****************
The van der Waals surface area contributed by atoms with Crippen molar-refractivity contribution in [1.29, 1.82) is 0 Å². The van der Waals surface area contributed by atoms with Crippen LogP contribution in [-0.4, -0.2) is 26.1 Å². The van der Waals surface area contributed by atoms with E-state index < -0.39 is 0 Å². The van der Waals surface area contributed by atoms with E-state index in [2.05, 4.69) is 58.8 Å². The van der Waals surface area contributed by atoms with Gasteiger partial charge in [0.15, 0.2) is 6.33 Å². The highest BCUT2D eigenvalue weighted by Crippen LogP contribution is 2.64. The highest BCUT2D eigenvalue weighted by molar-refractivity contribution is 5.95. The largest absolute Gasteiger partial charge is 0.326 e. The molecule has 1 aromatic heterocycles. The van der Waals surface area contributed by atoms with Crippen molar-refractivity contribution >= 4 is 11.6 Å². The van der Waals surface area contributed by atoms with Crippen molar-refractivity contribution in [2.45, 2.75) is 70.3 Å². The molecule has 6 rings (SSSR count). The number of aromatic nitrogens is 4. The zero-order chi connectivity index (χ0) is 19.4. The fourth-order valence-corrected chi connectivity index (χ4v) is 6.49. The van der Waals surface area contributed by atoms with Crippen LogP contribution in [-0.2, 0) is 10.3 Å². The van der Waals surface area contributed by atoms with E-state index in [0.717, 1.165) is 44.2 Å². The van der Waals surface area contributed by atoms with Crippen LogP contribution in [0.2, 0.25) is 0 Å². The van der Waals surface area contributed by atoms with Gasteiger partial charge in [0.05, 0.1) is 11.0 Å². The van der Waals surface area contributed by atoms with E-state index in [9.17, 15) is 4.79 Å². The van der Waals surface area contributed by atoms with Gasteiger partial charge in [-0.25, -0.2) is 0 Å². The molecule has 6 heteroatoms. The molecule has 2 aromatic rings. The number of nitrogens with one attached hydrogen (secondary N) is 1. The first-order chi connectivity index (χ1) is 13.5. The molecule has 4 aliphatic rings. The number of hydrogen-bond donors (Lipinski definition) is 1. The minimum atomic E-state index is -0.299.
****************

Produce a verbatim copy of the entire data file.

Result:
The van der Waals surface area contributed by atoms with Crippen molar-refractivity contribution in [1.29, 1.82) is 0 Å². The van der Waals surface area contributed by atoms with Crippen LogP contribution in [-0.4, -0.2) is 26.1 Å². The van der Waals surface area contributed by atoms with E-state index < -0.39 is 0 Å². The van der Waals surface area contributed by atoms with E-state index in [2.05, 4.69) is 58.8 Å². The van der Waals surface area contributed by atoms with Gasteiger partial charge in [0.15, 0.2) is 6.33 Å². The highest BCUT2D eigenvalue weighted by Crippen LogP contribution is 2.64. The highest BCUT2D eigenvalue weighted by molar-refractivity contribution is 5.95. The largest absolute Gasteiger partial charge is 0.326 e. The molecule has 1 aromatic heterocycles. The van der Waals surface area contributed by atoms with Crippen molar-refractivity contribution >= 4 is 11.6 Å². The van der Waals surface area contributed by atoms with Crippen molar-refractivity contribution in [2.45, 2.75) is 70.3 Å². The molecule has 6 rings (SSSR count). The number of aromatic nitrogens is 4. The zero-order chi connectivity index (χ0) is 19.4. The fourth-order valence-corrected chi connectivity index (χ4v) is 6.49. The van der Waals surface area contributed by atoms with Crippen LogP contribution in [-0.2, 0) is 10.3 Å². The van der Waals surface area contributed by atoms with E-state index in [0.717, 1.165) is 44.2 Å². The van der Waals surface area contributed by atoms with Crippen LogP contribution in [0.2, 0.25) is 0 Å². The van der Waals surface area contributed by atoms with Gasteiger partial charge in [0.05, 0.1) is 11.0 Å². The van der Waals surface area contributed by atoms with E-state index in [9.17, 15) is 4.79 Å². The van der Waals surface area contributed by atoms with Gasteiger partial charge in [-0.25, -0.2) is 0 Å². The molecule has 6 heteroatoms. The molecule has 2 aromatic rings. The number of nitrogens with one attached hydrogen (secondary N) is 1. The first-order chi connectivity index (χ1) is 13.5. The molecule has 4 aliphatic rings. The number of hydrogen-bond donors (Lipinski definition) is 1. The minimum atomic E-state index is -0.299.